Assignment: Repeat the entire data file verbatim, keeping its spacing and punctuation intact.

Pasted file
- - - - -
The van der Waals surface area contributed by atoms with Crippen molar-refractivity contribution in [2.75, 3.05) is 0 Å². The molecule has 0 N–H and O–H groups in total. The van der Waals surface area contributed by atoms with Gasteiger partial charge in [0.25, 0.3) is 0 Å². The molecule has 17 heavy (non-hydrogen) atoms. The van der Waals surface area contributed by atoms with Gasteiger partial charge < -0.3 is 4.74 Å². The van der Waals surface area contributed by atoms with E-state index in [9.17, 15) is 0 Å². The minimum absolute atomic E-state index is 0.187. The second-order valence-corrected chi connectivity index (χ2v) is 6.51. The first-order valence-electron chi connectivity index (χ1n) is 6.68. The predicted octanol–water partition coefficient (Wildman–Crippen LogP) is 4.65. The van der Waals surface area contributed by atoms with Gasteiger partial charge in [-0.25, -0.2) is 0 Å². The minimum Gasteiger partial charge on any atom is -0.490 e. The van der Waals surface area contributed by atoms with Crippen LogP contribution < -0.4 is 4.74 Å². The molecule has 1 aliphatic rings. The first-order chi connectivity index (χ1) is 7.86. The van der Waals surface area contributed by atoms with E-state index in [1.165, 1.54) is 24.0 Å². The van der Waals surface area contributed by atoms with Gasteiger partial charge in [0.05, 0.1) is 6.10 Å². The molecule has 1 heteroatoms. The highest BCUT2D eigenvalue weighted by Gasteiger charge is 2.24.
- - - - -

The van der Waals surface area contributed by atoms with Crippen molar-refractivity contribution in [2.75, 3.05) is 0 Å². The molecule has 0 N–H and O–H groups in total. The van der Waals surface area contributed by atoms with Gasteiger partial charge in [0.25, 0.3) is 0 Å². The molecule has 17 heavy (non-hydrogen) atoms. The van der Waals surface area contributed by atoms with Gasteiger partial charge < -0.3 is 4.74 Å². The van der Waals surface area contributed by atoms with E-state index in [9.17, 15) is 0 Å². The minimum absolute atomic E-state index is 0.187. The second-order valence-corrected chi connectivity index (χ2v) is 6.51. The first-order valence-electron chi connectivity index (χ1n) is 6.68. The predicted octanol–water partition coefficient (Wildman–Crippen LogP) is 4.65. The van der Waals surface area contributed by atoms with Gasteiger partial charge in [-0.25, -0.2) is 0 Å². The minimum Gasteiger partial charge on any atom is -0.490 e. The van der Waals surface area contributed by atoms with Crippen LogP contribution < -0.4 is 4.74 Å². The molecule has 1 aliphatic rings. The first-order chi connectivity index (χ1) is 7.86. The van der Waals surface area contributed by atoms with E-state index in [1.165, 1.54) is 24.0 Å². The van der Waals surface area contributed by atoms with Gasteiger partial charge in [0.05, 0.1) is 6.10 Å². The molecule has 1 heteroatoms. The highest BCUT2D eigenvalue weighted by Gasteiger charge is 2.24.